3.      Explain that there are many words with /i/ in them.  Now show them the tongue twister poster.  The important Indian is inside the igloo.  Demonstrate first by saying tongue twister and using hand gestures at the same time.  Have students repeat it with you and practice it with them three times along with the class.  Do it again but be sure to stretch out the /i/ at the beginning of the words. “The iiiimportant Iiiiiindian iiiiis iiiinside the iiiigloo.”  Try it again, this time break the /i/ off the words:  The /i/mortant /i/ndian /i/s /i/nside the /i/gloo.

4.      Have students take out primary paper and pencil.  “We can use the letter Ii to spell /i/.  I will demonstrate how to write it first.  For capital I, start with a straight back, then give him a headdress and his moccasins.  For lowercase i, go down from the fence, and give him a feather.  Lets all try it.”  First have them write the capital I 10 times and then the lowercase.  Walk around and check their work.

5.      Now practice finding the /i/ sound in spoken words. Instruct students to listen carefully as you say two words and find the word that they hear /i/ in.  Give them an example and talk through it as you do it.  Explain that by stretching the word out slowly you are able to hear the different sounds.  Do you hear /i/ in:  pig or cat? walk or hit? lift or drop? swap or swim? small or big? nose or lip?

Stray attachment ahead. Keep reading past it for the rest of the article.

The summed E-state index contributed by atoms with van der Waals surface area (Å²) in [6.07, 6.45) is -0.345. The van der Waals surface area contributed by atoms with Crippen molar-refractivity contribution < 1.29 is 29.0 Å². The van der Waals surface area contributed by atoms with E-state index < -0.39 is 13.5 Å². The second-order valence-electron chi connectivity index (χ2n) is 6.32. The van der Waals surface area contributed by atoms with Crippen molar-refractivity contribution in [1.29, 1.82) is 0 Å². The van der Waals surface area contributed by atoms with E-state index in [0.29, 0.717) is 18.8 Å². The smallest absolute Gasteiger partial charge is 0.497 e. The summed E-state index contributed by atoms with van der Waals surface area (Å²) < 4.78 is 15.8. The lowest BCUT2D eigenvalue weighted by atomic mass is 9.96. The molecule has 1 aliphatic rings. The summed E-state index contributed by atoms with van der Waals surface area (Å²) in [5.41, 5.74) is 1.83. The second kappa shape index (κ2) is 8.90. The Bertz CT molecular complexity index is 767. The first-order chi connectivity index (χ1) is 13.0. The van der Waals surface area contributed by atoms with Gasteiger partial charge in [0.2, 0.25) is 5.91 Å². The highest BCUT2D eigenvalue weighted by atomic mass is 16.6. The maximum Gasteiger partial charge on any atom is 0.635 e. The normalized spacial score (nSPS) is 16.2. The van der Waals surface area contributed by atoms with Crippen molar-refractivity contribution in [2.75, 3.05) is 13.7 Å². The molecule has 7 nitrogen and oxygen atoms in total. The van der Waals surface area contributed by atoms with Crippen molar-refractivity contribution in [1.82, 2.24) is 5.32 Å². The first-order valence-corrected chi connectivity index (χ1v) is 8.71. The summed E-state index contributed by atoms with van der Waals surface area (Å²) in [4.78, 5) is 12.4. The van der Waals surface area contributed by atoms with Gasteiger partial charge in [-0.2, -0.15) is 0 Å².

6.      Begin the letterbox lesson.  Hand out Elkonin boxes and letterbox letter sets to each child.  Model how to make a word with a letterbox for them.  “I am going to spell the first word for you and then you will do it.  I am going to figure out how to spell the words in the same way that I listened for the sounds in the words, by stretching it out in my mouth.”  Example word big.  bbbbb-iiiiii-ggggg.  “There are three sounds in the word big.  I put the letter b in the first box because I heard /b/ first.  I put the letter i in the second box because the second sound is /i/ and I put the letter g in the third box because /g/ is the last sound in the word big. "  I will then demonstrate for the class how to do a harder word such as strike.  I will demonstrate it in the same way; stretching it out in my mouth slowly.  Place each letter in a letter box because it makes its own individual sound.  All except the silent e at the end of the word, which will be placed outside of the boxes because it is silent but still important.